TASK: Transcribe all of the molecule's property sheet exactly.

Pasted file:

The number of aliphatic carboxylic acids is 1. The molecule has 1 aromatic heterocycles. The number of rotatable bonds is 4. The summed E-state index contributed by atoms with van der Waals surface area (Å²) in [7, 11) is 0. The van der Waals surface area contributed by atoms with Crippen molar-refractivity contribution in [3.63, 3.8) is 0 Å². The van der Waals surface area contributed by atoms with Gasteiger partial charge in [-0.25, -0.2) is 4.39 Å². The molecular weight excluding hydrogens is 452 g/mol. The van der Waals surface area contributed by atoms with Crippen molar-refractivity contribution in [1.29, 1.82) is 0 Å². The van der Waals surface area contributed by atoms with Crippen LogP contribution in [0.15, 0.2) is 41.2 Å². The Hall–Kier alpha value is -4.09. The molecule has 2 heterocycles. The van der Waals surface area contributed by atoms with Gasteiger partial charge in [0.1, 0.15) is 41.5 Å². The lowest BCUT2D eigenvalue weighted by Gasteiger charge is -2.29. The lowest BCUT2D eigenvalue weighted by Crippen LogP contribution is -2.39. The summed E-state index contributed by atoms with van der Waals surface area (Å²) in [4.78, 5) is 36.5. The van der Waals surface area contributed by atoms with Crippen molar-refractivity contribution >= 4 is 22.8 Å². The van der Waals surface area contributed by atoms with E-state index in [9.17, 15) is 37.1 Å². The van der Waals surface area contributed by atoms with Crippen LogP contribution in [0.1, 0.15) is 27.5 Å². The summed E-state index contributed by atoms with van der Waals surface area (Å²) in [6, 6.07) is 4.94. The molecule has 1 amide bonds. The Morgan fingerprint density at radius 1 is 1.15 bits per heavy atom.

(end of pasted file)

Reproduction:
The number of aliphatic carboxylic acids is 1. The molecule has 1 aromatic heterocycles. The number of rotatable bonds is 4. The summed E-state index contributed by atoms with van der Waals surface area (Å²) in [7, 11) is 0. The van der Waals surface area contributed by atoms with Crippen molar-refractivity contribution in [3.63, 3.8) is 0 Å². The van der Waals surface area contributed by atoms with Gasteiger partial charge in [-0.25, -0.2) is 4.39 Å². The molecular weight excluding hydrogens is 452 g/mol. The van der Waals surface area contributed by atoms with Crippen molar-refractivity contribution in [1.29, 1.82) is 0 Å². The van der Waals surface area contributed by atoms with Crippen LogP contribution in [0.15, 0.2) is 41.2 Å². The Hall–Kier alpha value is -4.09. The molecule has 2 heterocycles. The van der Waals surface area contributed by atoms with Gasteiger partial charge in [0.1, 0.15) is 41.5 Å². The lowest BCUT2D eigenvalue weighted by Gasteiger charge is -2.29. The lowest BCUT2D eigenvalue weighted by Crippen LogP contribution is -2.39. The summed E-state index contributed by atoms with van der Waals surface area (Å²) in [4.78, 5) is 36.5. The van der Waals surface area contributed by atoms with Crippen molar-refractivity contribution >= 4 is 22.8 Å². The van der Waals surface area contributed by atoms with E-state index in [9.17, 15) is 37.1 Å². The van der Waals surface area contributed by atoms with Crippen LogP contribution in [0.1, 0.15) is 27.5 Å². The summed E-state index contributed by atoms with van der Waals surface area (Å²) in [6, 6.07) is 4.94. The molecule has 1 amide bonds. The Morgan fingerprint density at radius 1 is 1.15 bits per heavy atom.